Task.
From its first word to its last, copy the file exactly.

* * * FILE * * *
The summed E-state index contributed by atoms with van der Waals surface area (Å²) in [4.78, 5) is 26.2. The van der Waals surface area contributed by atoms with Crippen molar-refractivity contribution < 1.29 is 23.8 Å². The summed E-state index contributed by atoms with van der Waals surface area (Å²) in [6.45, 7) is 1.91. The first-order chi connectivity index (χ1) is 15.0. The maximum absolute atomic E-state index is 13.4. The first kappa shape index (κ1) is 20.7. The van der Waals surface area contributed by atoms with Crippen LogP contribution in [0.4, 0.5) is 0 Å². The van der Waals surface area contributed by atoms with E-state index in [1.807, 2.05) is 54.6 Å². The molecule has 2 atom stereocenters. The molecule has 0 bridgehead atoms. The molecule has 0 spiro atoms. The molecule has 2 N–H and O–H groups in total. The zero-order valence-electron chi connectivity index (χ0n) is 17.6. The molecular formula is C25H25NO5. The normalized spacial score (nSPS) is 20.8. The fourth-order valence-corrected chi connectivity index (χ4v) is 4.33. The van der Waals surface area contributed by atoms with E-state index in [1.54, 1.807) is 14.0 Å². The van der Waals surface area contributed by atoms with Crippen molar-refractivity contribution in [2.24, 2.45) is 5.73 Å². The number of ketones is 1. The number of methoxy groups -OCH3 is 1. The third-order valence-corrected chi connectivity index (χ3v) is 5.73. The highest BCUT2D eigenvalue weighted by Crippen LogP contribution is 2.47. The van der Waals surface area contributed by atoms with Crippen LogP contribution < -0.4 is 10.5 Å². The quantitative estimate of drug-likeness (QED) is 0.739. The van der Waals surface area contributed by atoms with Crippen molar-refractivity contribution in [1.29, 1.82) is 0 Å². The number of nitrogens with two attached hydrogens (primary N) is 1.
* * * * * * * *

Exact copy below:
The summed E-state index contributed by atoms with van der Waals surface area (Å²) in [4.78, 5) is 26.2. The van der Waals surface area contributed by atoms with Crippen molar-refractivity contribution < 1.29 is 23.8 Å². The summed E-state index contributed by atoms with van der Waals surface area (Å²) in [6.45, 7) is 1.91. The first-order chi connectivity index (χ1) is 15.0. The maximum absolute atomic E-state index is 13.4. The first kappa shape index (κ1) is 20.7. The van der Waals surface area contributed by atoms with Crippen LogP contribution in [0.4, 0.5) is 0 Å². The van der Waals surface area contributed by atoms with E-state index in [1.807, 2.05) is 54.6 Å². The molecule has 2 atom stereocenters. The molecule has 0 bridgehead atoms. The molecule has 0 spiro atoms. The molecule has 2 N–H and O–H groups in total. The zero-order valence-electron chi connectivity index (χ0n) is 17.6. The molecular formula is C25H25NO5. The normalized spacial score (nSPS) is 20.8. The fourth-order valence-corrected chi connectivity index (χ4v) is 4.33. The van der Waals surface area contributed by atoms with E-state index in [1.54, 1.807) is 14.0 Å². The van der Waals surface area contributed by atoms with Crippen molar-refractivity contribution in [2.24, 2.45) is 5.73 Å². The number of ketones is 1. The number of methoxy groups -OCH3 is 1. The third-order valence-corrected chi connectivity index (χ3v) is 5.73. The highest BCUT2D eigenvalue weighted by Crippen LogP contribution is 2.47. The van der Waals surface area contributed by atoms with Crippen LogP contribution < -0.4 is 10.5 Å². The quantitative estimate of drug-likeness (QED) is 0.739. The van der Waals surface area contributed by atoms with Crippen molar-refractivity contribution in [1.29, 1.82) is 0 Å². The number of nitrogens with two attached hydrogens (primary N) is 1.